You can read 9 more articles this month
FROM June 8-24, Dr Vigil Fonseca will be talking about his experiences as part of Cuba’s world renowned “Henry Reeve International Team of Medical Specialists in Disasters & Epidemics.”
The Henry Reeve Brigade has achieved international recognition over the last 14 years for its work in more than 20 countries during emergency and disaster situations.
Notable examples include the Pakistan earthquake in 2006, where Cubans treated 73 per cent of all victims; the Haiti earthquake in 2010, when Cuban teams already working on the island were the first on the scene; and in West Africa in 2014, responding to a World Health Organisation call on Cuba to provide doctors to help bring the epidemic under control.
Named after Henry Reeve, a US citizen who became a general in Cuba’s fight for independence from Spain, members of the team specialise in medical responses to emergency situations and pledge to serve wherever they are needed.
The brigade was established in September 2005, in response to the devastation caused by Hurricane Katrina in the southern United States. At the time, Fidel Castro offered to send 1,586 medical professionals, including physicians and nurses, to the US. The Bush administration rejected the offer.
In 2005 Dr Vigil Fonseca was a student at the Calixto Garcia University Hospital’s medical school in Havana when he and other students heard about the creation of the Henry Reeve medical contingent to help victims of Hurricane Katrina. They were impressed by Fidel Castro’s speech at the time, and immediately asked the deacon of the school if they could join the doctors, but were told that they needed to finish their studies first.
As soon as he graduated in 2009, Enmanuel volunteered for his first international mission and was chosen to go to Venezuela as a member of the Barrio Adentro (Inside the Neighbourhood) Health Mission.
Recalling his time in the neighbourhood of Villa Tatiana in the Venezuelan state of Miranda, he says: “I offered primary care services to the population in a massive programme aimed at providing medical care to Venezuela’s most vulnerable communities. At the same time I was studying to become a Comprehensive Family Medicine specialist with Cuban professors working in Comprehensive Diagnostic Centres.”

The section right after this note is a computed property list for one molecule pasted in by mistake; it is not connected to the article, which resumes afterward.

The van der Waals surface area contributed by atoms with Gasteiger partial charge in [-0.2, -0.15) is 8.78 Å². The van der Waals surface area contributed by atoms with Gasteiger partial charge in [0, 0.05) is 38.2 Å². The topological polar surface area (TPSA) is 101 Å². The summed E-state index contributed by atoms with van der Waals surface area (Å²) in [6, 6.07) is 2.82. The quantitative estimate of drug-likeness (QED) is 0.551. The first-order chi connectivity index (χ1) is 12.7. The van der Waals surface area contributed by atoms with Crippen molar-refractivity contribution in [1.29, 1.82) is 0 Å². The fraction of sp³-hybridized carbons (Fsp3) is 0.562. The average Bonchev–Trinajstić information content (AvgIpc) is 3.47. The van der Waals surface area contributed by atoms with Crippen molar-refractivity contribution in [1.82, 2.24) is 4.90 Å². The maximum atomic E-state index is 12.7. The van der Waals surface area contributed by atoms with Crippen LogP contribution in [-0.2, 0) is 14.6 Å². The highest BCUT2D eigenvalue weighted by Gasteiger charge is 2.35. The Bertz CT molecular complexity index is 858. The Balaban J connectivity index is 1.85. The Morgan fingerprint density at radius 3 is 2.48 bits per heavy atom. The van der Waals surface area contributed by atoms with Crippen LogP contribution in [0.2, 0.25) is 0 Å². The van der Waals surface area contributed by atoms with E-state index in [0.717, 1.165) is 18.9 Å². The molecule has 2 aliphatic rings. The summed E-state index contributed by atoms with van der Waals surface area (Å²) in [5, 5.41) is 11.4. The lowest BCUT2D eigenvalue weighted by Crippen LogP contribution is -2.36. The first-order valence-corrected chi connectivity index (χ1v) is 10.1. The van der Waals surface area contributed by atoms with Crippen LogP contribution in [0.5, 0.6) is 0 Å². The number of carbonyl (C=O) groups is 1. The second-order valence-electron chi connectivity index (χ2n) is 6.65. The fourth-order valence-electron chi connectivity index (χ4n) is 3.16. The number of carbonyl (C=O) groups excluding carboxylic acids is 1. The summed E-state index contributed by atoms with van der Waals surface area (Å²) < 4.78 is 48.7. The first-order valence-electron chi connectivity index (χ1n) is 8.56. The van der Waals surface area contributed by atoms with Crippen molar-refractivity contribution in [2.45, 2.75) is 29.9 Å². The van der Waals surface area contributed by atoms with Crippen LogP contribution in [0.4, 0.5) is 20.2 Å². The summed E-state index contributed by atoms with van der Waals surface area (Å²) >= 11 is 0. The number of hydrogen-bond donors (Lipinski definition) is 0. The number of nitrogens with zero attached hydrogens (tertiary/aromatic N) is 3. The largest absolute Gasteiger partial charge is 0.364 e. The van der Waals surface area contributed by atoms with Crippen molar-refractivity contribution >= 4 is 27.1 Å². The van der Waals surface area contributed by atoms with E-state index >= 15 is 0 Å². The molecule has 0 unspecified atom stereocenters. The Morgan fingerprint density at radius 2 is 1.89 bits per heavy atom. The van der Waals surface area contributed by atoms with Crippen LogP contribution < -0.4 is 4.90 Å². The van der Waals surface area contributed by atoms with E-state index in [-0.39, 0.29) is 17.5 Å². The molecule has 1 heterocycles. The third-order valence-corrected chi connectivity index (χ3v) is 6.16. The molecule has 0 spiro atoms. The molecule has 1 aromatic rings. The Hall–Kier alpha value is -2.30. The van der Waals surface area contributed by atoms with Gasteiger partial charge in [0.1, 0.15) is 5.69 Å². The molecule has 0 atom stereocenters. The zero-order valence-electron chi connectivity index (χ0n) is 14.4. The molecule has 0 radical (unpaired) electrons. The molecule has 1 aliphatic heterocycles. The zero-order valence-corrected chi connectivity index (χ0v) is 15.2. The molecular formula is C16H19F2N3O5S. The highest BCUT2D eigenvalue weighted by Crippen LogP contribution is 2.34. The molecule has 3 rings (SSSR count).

“I treated lots of children and even delivered babies. Women in full-term pregnancy should go to their genealogical clinics, but on more than one occasion they would come to me in the early hours of the morning with contractions and there was no time to wait. I also assumed epidemiological control of various camps for people who had lost their homes as a result of intense rains.”
After his four year placement in Venezuela, he joined the Henry Reeve Brigade again to volunteer in emergency situations in Peru, Ecuador, Haiti and the Western Sahara.
In 2014 he was one of 250 Cuban doctors who volunteered in West Africa during the Ebola outbreak. He had seen reports of the epidemic on the news, and also the meeting between the Director of the World Health Organisation (WHO), Margaret Chan, and Cuban Health Minister, Roberto Morales Ojeda, where Cuba’s decision to help those infected with Ebola was announced.
At the time Vigil was back working at a polyclinic in Central Havana. The managers of the clinic met with the doctors and asked for volunteers to go to Africa. “I signed up right then and there,” he says.
They were given intensive training, receiving classes from WHO specialists, who explained the protocols in treating and protecting themselves from the illness. European doctors gave conferences with audiovisuals and provided up-to-date bibliographies and the results of the latest field studies.
“During the course we underwent rigorous medical checks, received all necessary vaccinations and prophylactic measures. Those with chronic conditions or any other type of illness weren’t selected. At the end of the training, they gave us exams to test our knowledge and only those who passed were included on the list,” he explains.
On finding out he had been selected he felt two things: “First the excitement of being chosen on the basis of my physical condition and ability to fulfil the risky mission at 31 years of age. This made me feel proud; it would be my contribution to humanity. The second emotion was sadness.
“Chatting with the group while waiting for the plane, someone said very seriously, ‘We are going to fight a war and we might not return.’ At that moment I thought of the faces of my family; of the kiss, the apology, the hug I never gave. Only my conviction to keep going got me to Sierra Leone.”